To read Juana Peñate Montejo’s poetry is to be immersed in the rich and vibrant natural world of Chiapas, Mexico. Her poems evoke the verdant land that surrounds her home in Tumbalá—its rivers and mountains, storms and vegetation. These poems, written in Ch’ol, translated by Peñate Montejo into Spanish, and now, for the first time, translated from Ch’ol into English, lodge in the reader’s heart and gut. Peñate Montejo’s authoritative voice, embodied and unhesitatingly female, captures her lived struggles—to find voice as a poet, to be a woman, to hold memory and peoplehood. Her words are rooted in the beliefs of her Ch’ol ancestors but also in her experiences living in contemporary Mexico, creating a productive friction, sensual and tender in one moment, fierce in the next. The poems are incantatory and timeless. Our desires and dreams are called up in poems that are resonant, powerful, and refreshingly new.
Translation of poetry is a curious art, a dance between the poles of exactitude and compromise. One might think that the added complexity of co-translation would make a difficult task near impossible. That was hardly the case. On a practical level, very different skill sets, that of a linguist and a poet, complemented each other. The starting point was always a careful, word by word, literal translation of each poem, from Ch’ol to English. The wildly different soundscape and linguistic structure of the Ch’ol language made a certain level of compromise immediately evident. Each word and poem were labored over, always preserving the number of lines in the original and, as much as possible, the poem’s appearance on the page. A deep familiarity and intimate knowledge of Ch’ol culture, as well as of the language, proved indispensable. While only two sat at the table—puzzling, imagining, trying and retrying words and phrases—it was as if Peñate Montejo was there, too. Her voice is that powerful.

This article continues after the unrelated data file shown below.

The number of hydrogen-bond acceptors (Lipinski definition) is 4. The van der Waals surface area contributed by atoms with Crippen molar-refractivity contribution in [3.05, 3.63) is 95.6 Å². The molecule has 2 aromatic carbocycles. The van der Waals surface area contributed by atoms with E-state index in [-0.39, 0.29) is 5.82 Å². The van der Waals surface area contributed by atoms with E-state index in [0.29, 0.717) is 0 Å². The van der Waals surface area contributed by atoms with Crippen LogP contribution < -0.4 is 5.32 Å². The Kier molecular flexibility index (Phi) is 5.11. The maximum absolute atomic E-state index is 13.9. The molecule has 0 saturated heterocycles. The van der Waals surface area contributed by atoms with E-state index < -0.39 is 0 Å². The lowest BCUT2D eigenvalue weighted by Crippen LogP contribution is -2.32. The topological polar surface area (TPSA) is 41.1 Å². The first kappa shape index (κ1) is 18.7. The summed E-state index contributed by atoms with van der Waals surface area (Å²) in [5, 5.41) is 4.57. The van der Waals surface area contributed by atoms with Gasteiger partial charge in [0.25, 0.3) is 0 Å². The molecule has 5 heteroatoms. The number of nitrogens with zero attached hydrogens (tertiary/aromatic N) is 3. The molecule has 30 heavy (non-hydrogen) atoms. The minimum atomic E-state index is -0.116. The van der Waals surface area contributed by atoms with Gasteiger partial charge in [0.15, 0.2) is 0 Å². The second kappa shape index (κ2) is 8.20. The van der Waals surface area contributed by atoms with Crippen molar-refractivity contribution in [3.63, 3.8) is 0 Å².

Juana Peñate Montejo (previously published as Juana Karen), a lawyer by training, is a Ch’ol poet, writer, translator, and educator and cultural promoter from Emiliano Zapata, Tumbalá, Chiapas, Mexico. She has authored several books of poetry in Ch’ol with self-translations in Spanish including Mi nombre ya no es silencio (CONECULTA 2002), Ipusik’al Matye’lum/Heart of a Wild Land, first published by Pluralia in 2013, and most recently Isoñil Ja’al/Dance of the Rain, which won the 2020 Premio de Literaturas Indígenas de América and will be published this year by the University of Guadalajara, as well as Tsa’ Kñajle…Jump’ej K’iñ, Jump’ej K’iñ…/One Day, One Day…I Dreamed… to be co-published this year by Oralibrura and Lakñichimal.
Ch’ol, or lakty’añ as it is known by speakers, is a Mayan language spoken by a quarter of a million people in southern Mexico and diaspora communities in the United States. This is the first time Peñate Montejo’s poetry has appeared in English, translated directly from the Ch’ol.
Carol Rose Little: It is good to be with you here in Chiapas, in Tumbalá. I want to begin by asking you about your beginnings. Is this where you grew up and have always lived?
Juana Peñate Montejo: Thank you for coming. I am so happy that we are doing this interview in Ch’ol.